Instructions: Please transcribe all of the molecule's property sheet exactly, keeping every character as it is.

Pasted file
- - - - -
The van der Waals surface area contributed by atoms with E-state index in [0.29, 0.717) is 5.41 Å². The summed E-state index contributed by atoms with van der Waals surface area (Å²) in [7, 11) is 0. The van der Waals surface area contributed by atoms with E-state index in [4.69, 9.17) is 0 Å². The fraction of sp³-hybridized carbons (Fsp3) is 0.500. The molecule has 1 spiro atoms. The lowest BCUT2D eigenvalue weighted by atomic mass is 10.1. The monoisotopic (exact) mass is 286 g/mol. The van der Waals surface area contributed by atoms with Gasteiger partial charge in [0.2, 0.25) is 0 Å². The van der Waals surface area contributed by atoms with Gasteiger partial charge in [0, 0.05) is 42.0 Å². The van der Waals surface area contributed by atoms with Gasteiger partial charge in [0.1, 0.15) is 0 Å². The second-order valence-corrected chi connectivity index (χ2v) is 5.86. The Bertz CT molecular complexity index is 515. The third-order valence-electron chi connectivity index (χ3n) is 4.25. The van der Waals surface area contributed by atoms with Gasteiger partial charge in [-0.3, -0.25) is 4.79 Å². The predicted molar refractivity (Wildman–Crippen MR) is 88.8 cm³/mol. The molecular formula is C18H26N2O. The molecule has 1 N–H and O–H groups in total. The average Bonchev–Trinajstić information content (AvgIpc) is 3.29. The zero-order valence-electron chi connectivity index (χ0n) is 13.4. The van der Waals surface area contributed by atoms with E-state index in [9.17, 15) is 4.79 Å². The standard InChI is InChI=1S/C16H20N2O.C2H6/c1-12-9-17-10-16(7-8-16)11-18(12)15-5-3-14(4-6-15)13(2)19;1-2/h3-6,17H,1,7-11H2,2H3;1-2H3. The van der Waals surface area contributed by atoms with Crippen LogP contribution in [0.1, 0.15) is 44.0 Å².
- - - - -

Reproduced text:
The van der Waals surface area contributed by atoms with E-state index in [0.29, 0.717) is 5.41 Å². The summed E-state index contributed by atoms with van der Waals surface area (Å²) in [7, 11) is 0. The van der Waals surface area contributed by atoms with E-state index in [4.69, 9.17) is 0 Å². The fraction of sp³-hybridized carbons (Fsp3) is 0.500. The molecule has 1 spiro atoms. The lowest BCUT2D eigenvalue weighted by atomic mass is 10.1. The monoisotopic (exact) mass is 286 g/mol. The van der Waals surface area contributed by atoms with Gasteiger partial charge in [0.2, 0.25) is 0 Å². The van der Waals surface area contributed by atoms with Gasteiger partial charge in [0, 0.05) is 42.0 Å². The van der Waals surface area contributed by atoms with Gasteiger partial charge in [0.1, 0.15) is 0 Å². The second-order valence-corrected chi connectivity index (χ2v) is 5.86. The Bertz CT molecular complexity index is 515. The third-order valence-electron chi connectivity index (χ3n) is 4.25. The van der Waals surface area contributed by atoms with Gasteiger partial charge in [-0.3, -0.25) is 4.79 Å². The predicted molar refractivity (Wildman–Crippen MR) is 88.8 cm³/mol. The molecular formula is C18H26N2O. The molecule has 1 N–H and O–H groups in total. The average Bonchev–Trinajstić information content (AvgIpc) is 3.29. The zero-order valence-electron chi connectivity index (χ0n) is 13.4. The van der Waals surface area contributed by atoms with E-state index in [9.17, 15) is 4.79 Å². The standard InChI is InChI=1S/C16H20N2O.C2H6/c1-12-9-17-10-16(7-8-16)11-18(12)15-5-3-14(4-6-15)13(2)19;1-2/h3-6,17H,1,7-11H2,2H3;1-2H3. The van der Waals surface area contributed by atoms with Crippen LogP contribution in [0.1, 0.15) is 44.0 Å².